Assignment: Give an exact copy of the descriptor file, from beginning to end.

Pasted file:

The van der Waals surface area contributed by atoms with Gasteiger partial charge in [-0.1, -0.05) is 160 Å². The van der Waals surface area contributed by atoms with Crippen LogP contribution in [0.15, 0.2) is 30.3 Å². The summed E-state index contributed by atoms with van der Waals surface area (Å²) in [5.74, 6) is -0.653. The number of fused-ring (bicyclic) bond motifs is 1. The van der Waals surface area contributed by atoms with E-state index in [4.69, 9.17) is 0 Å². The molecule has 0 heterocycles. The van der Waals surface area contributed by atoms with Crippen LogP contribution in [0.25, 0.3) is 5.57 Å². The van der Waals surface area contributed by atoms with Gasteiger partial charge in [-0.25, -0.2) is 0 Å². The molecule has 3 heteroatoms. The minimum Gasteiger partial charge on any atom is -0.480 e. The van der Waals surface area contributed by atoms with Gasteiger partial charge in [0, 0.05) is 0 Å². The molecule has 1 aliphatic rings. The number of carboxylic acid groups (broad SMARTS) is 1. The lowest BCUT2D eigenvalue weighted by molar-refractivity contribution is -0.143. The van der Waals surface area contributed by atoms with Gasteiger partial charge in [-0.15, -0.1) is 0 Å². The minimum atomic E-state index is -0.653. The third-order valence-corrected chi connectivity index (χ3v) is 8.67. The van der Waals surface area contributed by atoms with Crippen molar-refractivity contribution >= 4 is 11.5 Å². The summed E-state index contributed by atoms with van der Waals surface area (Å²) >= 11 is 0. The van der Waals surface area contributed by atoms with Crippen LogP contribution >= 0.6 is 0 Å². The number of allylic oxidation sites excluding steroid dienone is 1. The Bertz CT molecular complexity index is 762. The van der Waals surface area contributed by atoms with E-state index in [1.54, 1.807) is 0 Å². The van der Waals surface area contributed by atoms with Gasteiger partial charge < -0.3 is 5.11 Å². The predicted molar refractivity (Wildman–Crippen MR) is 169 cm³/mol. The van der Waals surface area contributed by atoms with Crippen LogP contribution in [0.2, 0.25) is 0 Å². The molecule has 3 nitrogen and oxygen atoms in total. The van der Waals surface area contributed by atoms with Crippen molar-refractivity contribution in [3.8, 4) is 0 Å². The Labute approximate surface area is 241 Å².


The van der Waals surface area contributed by atoms with Gasteiger partial charge in [-0.1, -0.05) is 160 Å². The van der Waals surface area contributed by atoms with Crippen LogP contribution in [0.15, 0.2) is 30.3 Å². The summed E-state index contributed by atoms with van der Waals surface area (Å²) in [5.74, 6) is -0.653. The number of fused-ring (bicyclic) bond motifs is 1. The van der Waals surface area contributed by atoms with E-state index in [4.69, 9.17) is 0 Å². The molecule has 0 heterocycles. The van der Waals surface area contributed by atoms with Crippen LogP contribution in [0.25, 0.3) is 5.57 Å². The van der Waals surface area contributed by atoms with Gasteiger partial charge in [-0.25, -0.2) is 0 Å². The molecule has 3 heteroatoms. The minimum Gasteiger partial charge on any atom is -0.480 e. The van der Waals surface area contributed by atoms with Gasteiger partial charge in [0, 0.05) is 0 Å². The molecule has 1 aliphatic rings. The number of carboxylic acid groups (broad SMARTS) is 1. The lowest BCUT2D eigenvalue weighted by molar-refractivity contribution is -0.143. The van der Waals surface area contributed by atoms with Gasteiger partial charge in [-0.15, -0.1) is 0 Å². The minimum atomic E-state index is -0.653. The third-order valence-corrected chi connectivity index (χ3v) is 8.67. The van der Waals surface area contributed by atoms with Crippen molar-refractivity contribution >= 4 is 11.5 Å². The summed E-state index contributed by atoms with van der Waals surface area (Å²) >= 11 is 0. The van der Waals surface area contributed by atoms with Crippen LogP contribution >= 0.6 is 0 Å². The number of allylic oxidation sites excluding steroid dienone is 1. The Bertz CT molecular complexity index is 762. The van der Waals surface area contributed by atoms with E-state index in [1.54, 1.807) is 0 Å². The van der Waals surface area contributed by atoms with Gasteiger partial charge < -0.3 is 5.11 Å². The predicted molar refractivity (Wildman–Crippen MR) is 169 cm³/mol. The van der Waals surface area contributed by atoms with Crippen LogP contribution in [0.2, 0.25) is 0 Å². The molecule has 3 nitrogen and oxygen atoms in total. The van der Waals surface area contributed by atoms with Crippen molar-refractivity contribution in [3.8, 4) is 0 Å². The Labute approximate surface area is 241 Å².